Farmer Tracey Liskey believes his efforts to save the endangered sucker fish will help end a conflict over water on the California-Oregon border.(Robert Gauthier / Los Angeles Times)
BY ANITA CHABRIA, HAILEY BRANSON-POTTS
JULY 22, 2021 5 AM PT
TULELAKE, Calif. — It’s a strange place to find fish, deep in the high desert, where drought-baked earth butts against scrubby mountains.
But water spews from the hot springs on Ron Barnes’ land near the California-Oregon border, pure and perfect for rearing c’waam and koptu, two kinds of endangered suckerfish sacred to Native American tribes.
Barnes, who holds an advanced degree in aquaculture from UC Davis, has dug dozens of ponds on his property and filled them with thousands of young suckerfish. He hopes raising and releasing them into the wild will end the region’s epic water wars — or at least get federal regulators out of the mix before his neighbors descend into violence.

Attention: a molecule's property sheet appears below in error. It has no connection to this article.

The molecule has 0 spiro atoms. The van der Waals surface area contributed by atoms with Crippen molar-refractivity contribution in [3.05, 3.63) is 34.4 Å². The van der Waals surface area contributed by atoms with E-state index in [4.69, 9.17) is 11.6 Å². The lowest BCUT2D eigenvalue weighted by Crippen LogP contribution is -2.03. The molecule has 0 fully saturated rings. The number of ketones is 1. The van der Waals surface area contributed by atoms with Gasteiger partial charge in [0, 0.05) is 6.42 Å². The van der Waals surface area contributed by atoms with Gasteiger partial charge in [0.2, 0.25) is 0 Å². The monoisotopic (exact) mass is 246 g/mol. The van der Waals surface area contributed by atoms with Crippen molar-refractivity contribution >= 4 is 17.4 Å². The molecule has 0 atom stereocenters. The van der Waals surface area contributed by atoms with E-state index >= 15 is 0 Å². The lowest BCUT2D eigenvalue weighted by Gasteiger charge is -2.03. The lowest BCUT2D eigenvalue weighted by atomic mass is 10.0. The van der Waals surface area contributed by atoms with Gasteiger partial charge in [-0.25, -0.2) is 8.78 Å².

“We have to take a pragmatic view of this thing,” said Barnes, standing near his black-bottomed lagoons under an intense morning sun. “The single most effective way to get the government off our backs is to restore the fish population.”
The suckerfish, which are on the endangered species list, are at the heart of a rancorous water controversy. They typically spawn in nearby Upper Klamath Lake, an agricultural reservoir that is growing increasingly dry and toxic. To ward off their extinction, federal regulators have cut off every drop that normally flows from the lake to the Klamath Reclamation Project, a federally built web of irrigation canals that once held the promise of almost limitless water for nearby farms. …
Posted on July 28th, 2021